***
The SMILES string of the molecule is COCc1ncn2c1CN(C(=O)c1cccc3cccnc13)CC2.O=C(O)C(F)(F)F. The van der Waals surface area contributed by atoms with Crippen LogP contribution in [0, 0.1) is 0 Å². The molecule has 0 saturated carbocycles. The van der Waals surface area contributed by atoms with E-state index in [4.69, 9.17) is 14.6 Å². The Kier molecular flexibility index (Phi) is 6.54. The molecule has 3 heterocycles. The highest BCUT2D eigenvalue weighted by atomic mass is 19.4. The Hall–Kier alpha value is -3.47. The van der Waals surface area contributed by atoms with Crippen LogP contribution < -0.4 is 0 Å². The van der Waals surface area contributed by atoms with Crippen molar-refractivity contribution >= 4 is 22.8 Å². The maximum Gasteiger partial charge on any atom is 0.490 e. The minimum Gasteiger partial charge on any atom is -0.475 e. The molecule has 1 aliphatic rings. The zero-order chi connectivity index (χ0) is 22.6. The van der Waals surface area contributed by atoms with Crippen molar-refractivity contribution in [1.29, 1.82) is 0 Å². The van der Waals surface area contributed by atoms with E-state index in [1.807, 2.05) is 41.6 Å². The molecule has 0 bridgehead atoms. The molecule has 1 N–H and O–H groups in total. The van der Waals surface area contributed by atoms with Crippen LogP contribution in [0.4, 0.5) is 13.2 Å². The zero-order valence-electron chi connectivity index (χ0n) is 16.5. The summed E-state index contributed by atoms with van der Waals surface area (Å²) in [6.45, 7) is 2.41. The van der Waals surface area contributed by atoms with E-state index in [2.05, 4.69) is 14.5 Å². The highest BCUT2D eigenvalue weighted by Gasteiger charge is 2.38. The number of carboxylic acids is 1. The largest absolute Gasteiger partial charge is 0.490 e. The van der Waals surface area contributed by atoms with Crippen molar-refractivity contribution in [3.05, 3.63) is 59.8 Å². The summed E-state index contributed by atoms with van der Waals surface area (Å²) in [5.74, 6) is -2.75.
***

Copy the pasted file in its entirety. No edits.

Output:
The SMILES string of the molecule is COCc1ncn2c1CN(C(=O)c1cccc3cccnc13)CC2.O=C(O)C(F)(F)F. The van der Waals surface area contributed by atoms with Crippen LogP contribution in [0, 0.1) is 0 Å². The molecule has 0 saturated carbocycles. The van der Waals surface area contributed by atoms with E-state index in [4.69, 9.17) is 14.6 Å². The Kier molecular flexibility index (Phi) is 6.54. The molecule has 3 heterocycles. The highest BCUT2D eigenvalue weighted by atomic mass is 19.4. The Hall–Kier alpha value is -3.47. The van der Waals surface area contributed by atoms with Crippen LogP contribution < -0.4 is 0 Å². The van der Waals surface area contributed by atoms with Crippen molar-refractivity contribution >= 4 is 22.8 Å². The maximum Gasteiger partial charge on any atom is 0.490 e. The minimum Gasteiger partial charge on any atom is -0.475 e. The molecule has 1 aliphatic rings. The zero-order chi connectivity index (χ0) is 22.6. The van der Waals surface area contributed by atoms with Crippen molar-refractivity contribution in [1.29, 1.82) is 0 Å². The van der Waals surface area contributed by atoms with E-state index in [1.807, 2.05) is 41.6 Å². The molecule has 0 bridgehead atoms. The molecule has 1 N–H and O–H groups in total. The van der Waals surface area contributed by atoms with Crippen LogP contribution in [0.4, 0.5) is 13.2 Å². The zero-order valence-electron chi connectivity index (χ0n) is 16.5. The summed E-state index contributed by atoms with van der Waals surface area (Å²) in [6.45, 7) is 2.41. The van der Waals surface area contributed by atoms with E-state index in [2.05, 4.69) is 14.5 Å². The highest BCUT2D eigenvalue weighted by Gasteiger charge is 2.38. The number of carboxylic acids is 1. The largest absolute Gasteiger partial charge is 0.490 e. The van der Waals surface area contributed by atoms with Crippen molar-refractivity contribution in [3.05, 3.63) is 59.8 Å². The summed E-state index contributed by atoms with van der Waals surface area (Å²) in [5.74, 6) is -2.75.